In New England Christmas caroling was condemned by the famous minister Cotton Mather who wrote in 1712 that the “Feast of Christ’s Nativity is spent in Reveling, Dicing, Carding, Masking, and in all Licentious Liberty …by Mad Mirth, by long eating, by hard Drinking, by lewd Gaming, by rude Reveling. . . .”

Growing up my church family often gathered on Christmas Eve and visited the homes of older members who might not be able to attend church services. We would stand outside their homes and sing carols. Sometimes they would invite us in to share a warm drink. When we were missionaries in the Philippines, we were serenaded at Christmas by students at one of the Bible colleges where we taught.

Even this year our church will be gathering to share Christmas carols with the community. We will gather afterwards to share warm cocoa and cookies.

If you would like to try a pot of wassail, here is a recipe from allrecipes. There are many other recipes available if you google.

Ingredients:
½ gallon apple cider
1 (46 fluid ounce) can pineapple juice
46 fluid ounces cranberry juice cocktail
1 orange, thinly sliced
5 cinnamon sticks
1 tablespoon whole allspice berries
1 tablespoon whole cloves


Directions:

Step 1
Pour apple cider, pineapple juice, and cranberry juice into a stockpot. Place orange slices, cinnamon sticks, allspice berries, and cloves in a muslin pouch or directly into the apple cider mixture. Bring apple cider mixture to a boil; reduce heat and simmer until flavors have blended, 15 to 20 minutes. Remove orange slices and spices before serving.

Here is a second recipe from the “Williamsburg Cookbook” that is served at Colonial Williamsburg.

Ingredients
1 cup sugar
4 cinnamon sticks
3 lemon slices
2 cups pineapple juice
2 cups orange juice
6 cups dry red wine
½ cup lemon juice
1 cup dry sherry
2 lemons, sliced

Directions:
Boil the sugar, cinnamon sticks, and 3 lemon slices in ½ cup of water for 5 minutes and strain. Discard the cinnamon sticks and lemon slices.

Heat but do not boil the remaining ingredients. Combine with the syrup, garnish with the lemon slices, and serve hot.

If you try one of the recipes, I would love to know which you tried and if you liked it. (But don’t drink too much and cause a riot.)

The Complete Story of Christmas

I never get tired of telling this story!

Grandma's Ramblings

Recently I posted about the “real” story of that first Christmas.  How different it was from the beautiful Christmas cards we see where everything is so neat and tidy and there are beams of light coming from Jesus and sometimes even from Mary and Joseph.

The“Real” Story of the First Christmas

Today I wonder if we truly understand the “complete” story of Christmas.

What is the complete story of Christmas?  Is it more than angels appearing to shepherds?  Is it more than wise men from the East bringing gifts?

We read in Philippians of the complete story of Christmas – what it is really all about.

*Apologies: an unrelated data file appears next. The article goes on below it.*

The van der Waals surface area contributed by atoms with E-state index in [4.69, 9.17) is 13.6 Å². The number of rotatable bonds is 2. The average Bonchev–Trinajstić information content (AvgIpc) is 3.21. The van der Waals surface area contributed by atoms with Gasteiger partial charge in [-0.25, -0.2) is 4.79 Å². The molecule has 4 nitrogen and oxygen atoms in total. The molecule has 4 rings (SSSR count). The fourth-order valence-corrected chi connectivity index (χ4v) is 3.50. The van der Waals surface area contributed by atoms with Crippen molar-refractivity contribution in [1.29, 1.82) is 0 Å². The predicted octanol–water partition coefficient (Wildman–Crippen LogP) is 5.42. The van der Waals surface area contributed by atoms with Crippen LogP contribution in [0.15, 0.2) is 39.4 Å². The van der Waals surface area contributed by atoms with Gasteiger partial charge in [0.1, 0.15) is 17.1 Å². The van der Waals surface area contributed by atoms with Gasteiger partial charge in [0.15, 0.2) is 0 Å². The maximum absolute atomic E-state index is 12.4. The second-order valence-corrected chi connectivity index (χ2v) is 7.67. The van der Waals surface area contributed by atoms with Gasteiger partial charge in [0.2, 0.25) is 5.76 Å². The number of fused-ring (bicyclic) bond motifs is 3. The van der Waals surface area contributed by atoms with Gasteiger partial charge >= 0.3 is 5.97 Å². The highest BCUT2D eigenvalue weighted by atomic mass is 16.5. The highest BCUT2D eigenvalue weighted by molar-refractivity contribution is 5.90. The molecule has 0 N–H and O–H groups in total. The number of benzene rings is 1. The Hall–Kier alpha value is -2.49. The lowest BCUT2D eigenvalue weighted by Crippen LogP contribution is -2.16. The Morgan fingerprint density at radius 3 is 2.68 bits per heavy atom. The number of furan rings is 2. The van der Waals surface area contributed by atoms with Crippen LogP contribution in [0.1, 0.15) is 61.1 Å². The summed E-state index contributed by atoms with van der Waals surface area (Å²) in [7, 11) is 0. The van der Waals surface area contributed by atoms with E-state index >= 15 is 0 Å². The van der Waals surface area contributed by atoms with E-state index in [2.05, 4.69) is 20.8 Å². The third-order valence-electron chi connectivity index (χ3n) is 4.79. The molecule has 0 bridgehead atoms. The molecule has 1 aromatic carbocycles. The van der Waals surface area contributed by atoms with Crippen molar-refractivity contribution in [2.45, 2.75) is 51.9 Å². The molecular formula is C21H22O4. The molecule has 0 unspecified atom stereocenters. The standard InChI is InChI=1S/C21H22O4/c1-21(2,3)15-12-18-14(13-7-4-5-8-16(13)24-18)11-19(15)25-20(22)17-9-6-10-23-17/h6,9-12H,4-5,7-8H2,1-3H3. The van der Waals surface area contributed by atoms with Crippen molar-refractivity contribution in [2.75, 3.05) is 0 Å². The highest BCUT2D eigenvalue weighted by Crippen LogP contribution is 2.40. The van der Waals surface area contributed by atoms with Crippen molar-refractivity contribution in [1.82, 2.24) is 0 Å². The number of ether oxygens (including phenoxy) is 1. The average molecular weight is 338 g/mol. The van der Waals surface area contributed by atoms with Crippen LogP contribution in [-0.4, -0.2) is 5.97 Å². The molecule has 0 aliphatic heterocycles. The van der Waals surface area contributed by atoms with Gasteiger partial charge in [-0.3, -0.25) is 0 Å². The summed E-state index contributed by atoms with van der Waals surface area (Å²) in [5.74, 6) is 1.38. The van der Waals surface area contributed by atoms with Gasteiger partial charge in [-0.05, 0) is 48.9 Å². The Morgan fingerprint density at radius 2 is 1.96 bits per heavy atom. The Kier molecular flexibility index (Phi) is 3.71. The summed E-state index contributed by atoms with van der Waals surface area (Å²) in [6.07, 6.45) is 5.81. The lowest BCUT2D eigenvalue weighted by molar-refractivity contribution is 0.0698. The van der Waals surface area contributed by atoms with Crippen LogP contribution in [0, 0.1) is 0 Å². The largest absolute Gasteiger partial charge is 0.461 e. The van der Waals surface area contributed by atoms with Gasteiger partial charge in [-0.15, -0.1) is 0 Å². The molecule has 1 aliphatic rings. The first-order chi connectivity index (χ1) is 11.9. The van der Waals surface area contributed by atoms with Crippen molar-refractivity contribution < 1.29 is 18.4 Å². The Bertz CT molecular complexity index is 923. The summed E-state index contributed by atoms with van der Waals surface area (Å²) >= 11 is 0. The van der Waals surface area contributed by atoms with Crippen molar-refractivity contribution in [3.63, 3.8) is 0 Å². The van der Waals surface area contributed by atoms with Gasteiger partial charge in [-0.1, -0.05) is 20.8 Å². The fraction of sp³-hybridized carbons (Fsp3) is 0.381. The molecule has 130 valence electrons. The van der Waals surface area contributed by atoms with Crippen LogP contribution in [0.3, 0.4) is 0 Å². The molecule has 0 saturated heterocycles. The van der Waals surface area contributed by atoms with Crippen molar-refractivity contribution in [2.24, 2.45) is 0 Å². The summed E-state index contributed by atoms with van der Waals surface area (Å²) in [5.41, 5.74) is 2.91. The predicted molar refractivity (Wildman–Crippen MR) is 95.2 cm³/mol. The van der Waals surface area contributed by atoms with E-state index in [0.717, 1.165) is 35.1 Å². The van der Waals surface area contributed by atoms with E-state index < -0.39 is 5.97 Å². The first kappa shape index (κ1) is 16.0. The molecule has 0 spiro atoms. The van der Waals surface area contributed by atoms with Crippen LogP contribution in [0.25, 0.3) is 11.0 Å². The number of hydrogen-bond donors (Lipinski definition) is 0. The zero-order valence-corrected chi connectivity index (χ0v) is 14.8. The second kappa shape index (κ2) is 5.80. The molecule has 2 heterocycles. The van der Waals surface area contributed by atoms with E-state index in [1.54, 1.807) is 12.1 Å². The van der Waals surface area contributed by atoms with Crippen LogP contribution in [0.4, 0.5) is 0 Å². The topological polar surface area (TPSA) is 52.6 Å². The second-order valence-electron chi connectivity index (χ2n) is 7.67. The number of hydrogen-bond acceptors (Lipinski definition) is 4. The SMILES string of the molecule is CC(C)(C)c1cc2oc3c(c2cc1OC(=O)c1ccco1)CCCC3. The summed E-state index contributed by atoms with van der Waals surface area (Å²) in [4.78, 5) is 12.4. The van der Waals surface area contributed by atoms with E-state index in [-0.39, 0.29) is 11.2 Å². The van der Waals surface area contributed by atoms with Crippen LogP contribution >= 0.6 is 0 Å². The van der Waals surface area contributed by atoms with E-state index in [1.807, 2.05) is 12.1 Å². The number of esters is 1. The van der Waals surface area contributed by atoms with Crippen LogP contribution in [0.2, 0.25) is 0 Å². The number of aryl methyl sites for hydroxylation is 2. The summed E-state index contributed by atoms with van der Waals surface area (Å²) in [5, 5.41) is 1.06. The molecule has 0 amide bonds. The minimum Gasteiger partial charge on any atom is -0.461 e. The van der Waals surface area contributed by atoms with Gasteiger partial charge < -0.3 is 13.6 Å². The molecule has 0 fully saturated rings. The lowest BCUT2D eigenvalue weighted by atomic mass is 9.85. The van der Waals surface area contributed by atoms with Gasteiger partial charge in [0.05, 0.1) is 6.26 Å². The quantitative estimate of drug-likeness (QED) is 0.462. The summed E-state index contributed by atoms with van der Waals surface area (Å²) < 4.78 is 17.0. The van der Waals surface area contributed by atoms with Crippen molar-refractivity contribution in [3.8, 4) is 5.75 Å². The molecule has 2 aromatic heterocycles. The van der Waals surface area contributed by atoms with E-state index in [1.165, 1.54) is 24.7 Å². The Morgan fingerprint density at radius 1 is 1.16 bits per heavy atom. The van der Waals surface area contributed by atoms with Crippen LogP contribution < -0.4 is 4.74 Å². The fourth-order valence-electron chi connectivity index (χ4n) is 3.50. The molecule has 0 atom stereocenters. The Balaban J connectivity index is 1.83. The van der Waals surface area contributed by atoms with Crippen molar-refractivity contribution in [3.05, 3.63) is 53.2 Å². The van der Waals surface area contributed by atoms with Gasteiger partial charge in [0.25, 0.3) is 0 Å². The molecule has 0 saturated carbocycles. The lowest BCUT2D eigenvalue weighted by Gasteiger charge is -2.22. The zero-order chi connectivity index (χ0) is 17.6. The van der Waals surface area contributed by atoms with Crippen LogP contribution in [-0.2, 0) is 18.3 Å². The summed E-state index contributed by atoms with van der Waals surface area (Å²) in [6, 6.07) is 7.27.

Jesus has always been as God is. But He did not hold to His rights as God.  He put aside everything that belonged to Him and made Himself the same as a servant who is owned by someone. He became human…

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An American Carol We Don’t Sing

One of the earliest carols written in North America is a song we never sing. Most of us have probably never even heard of it. It was written by John de Brebeuf, a Jesuit missionary to the Huron Indians.

Brebeuf, along with a group of Jesuits, lived with the Hurons in what is now modern-day Ontario. The missionaries learned the native language and tried to introduce the Christian message in their language. They translated hymns and other Christian writings into the Huron language and then read them aloud to the Indians in their own mother tongue.

Brebeuf wrote the carol “Jesous Ahatonnia” (“Jesus is Born”). For the melody he used a sixteenth century French folk song. As you read the words of the carol you can see how he tried to use their own culture and understanding to tell the story of the birth of Jesus.

The Huron Carol

Twas in the moon of wintertime
When all the birds had fled,
That mighty Gitchi Manitou
Sent angel choirs instead;
Before their light the stars grew dim,
And wond’ring hunters heard the hymn:
Jesus, your King is born,
Jesus is born,
In excelsis gloria.

O, harken to the angels’ word,
Do not decline
To heed the message which you heard:
The Child Divine,
As they proclaim, has come this morn
Of Mary pure. Let us adore.
Jesus is born,
In excelsis gloria.

Within a lodge of broken bark
The tender Babe was found,
A ragged robe of rabbit skin
Enwrapp’d His beauty ’round;
But as the hunter braves drew nigh,
The angel song rang loud and high:
Jesus, your King is born,
Jesus is born,
In excelsis gloria.

The earliest moon of wintertime
Is not so round and fair
As was the ring of glory on
The helpless infant there.
The chiefs from far before Him knelt
With gifts of fox and beaver pelt.
Jesus, your King is born,
Jesus is born,
In excelsis gloria.

O children of the forest free,
O sons of Manitou,
The Holy Child of earth and heav’n
Is born today for you.